Existing tensions in Guinea were exacerbated by President Alpha Condé’s abrupt decision to postpone the general election and constitutional referendum that were to be held on Sunday, March 1, citing flawed voter registration. Opposition groups have helped to organize mass protests since October 2019 against the planned referendum on a new constitution, accusing Condé of using the pretext of changes to the constitution to effectively reset the clock on presidential term limits, allowing him to run for a third term despite the 2010 constitution clearly defining a two-term limit.
Why It Matters
Alpha Condé became Guinea’s first president to be elected through democratic multiparty elections since the country declared independence from France in 1958. There was hope that Condé would be an advocate for democratic reforms, but his efforts to extend his rule for a potential additional twelve years raise doubts that he can live up to such lofty ideals. Clashes between security forces and protesters have left at least thirty people dead. This had left some observers worried that an escalation of the political crisis could lead to another coup d’état, like the one in 2008 that resulted in the removal of long-time president Lansana Conté, who had declared himself president after a bloodless military coup in 1984.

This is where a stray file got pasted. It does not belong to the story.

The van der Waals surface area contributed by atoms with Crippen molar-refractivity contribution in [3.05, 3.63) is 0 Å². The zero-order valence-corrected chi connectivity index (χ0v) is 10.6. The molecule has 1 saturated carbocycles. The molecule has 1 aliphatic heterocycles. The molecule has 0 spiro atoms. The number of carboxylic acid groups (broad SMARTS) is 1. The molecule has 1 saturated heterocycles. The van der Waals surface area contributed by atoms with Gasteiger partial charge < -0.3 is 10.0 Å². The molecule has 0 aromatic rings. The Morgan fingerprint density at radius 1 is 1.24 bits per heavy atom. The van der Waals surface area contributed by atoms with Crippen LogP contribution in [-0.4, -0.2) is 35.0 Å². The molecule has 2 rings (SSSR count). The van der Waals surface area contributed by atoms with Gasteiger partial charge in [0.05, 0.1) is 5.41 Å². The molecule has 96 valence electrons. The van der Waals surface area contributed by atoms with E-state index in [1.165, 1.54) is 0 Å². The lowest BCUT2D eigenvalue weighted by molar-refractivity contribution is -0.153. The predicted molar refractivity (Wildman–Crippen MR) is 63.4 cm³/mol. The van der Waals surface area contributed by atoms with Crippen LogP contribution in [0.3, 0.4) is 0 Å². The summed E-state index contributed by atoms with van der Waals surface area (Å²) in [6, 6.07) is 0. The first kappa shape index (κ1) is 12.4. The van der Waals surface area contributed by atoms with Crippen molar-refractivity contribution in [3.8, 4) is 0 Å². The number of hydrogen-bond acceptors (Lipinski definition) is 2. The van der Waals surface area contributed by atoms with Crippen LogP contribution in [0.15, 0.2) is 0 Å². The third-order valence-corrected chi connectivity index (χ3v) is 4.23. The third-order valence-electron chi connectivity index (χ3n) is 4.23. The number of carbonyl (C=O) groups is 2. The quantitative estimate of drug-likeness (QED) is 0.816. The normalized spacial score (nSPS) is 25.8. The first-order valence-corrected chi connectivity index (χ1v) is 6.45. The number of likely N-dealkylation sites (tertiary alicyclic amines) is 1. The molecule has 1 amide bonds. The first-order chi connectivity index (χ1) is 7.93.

What Happens Next?
The Organisation Internationale de la Francophonie, opposition groups, and a delegation of West African leaders led by Nigerien president Mahamadou Issoufou have found problems with about 2.5 million of the 7.7 million names on the voter roll, pointing to duplicate registrations and the names of people who had died. And just before the weekend, the African Union recalled an election observation delegation due to a “major controversy” with the voter roll. The increase in names on the roll mainly occurred in the region where Condé has broad political support, which raises questions about the credibility of the poll.
As of this writing, Condé has not announced a new date for the elections or the referendum, but a letter from the Economic Community of West African States regarding the matter suggested a delay of no more than two weeks. Opposition leaders have vowed to keep up the protests despite the postponement; they wantCondé to leave power under the current constitution.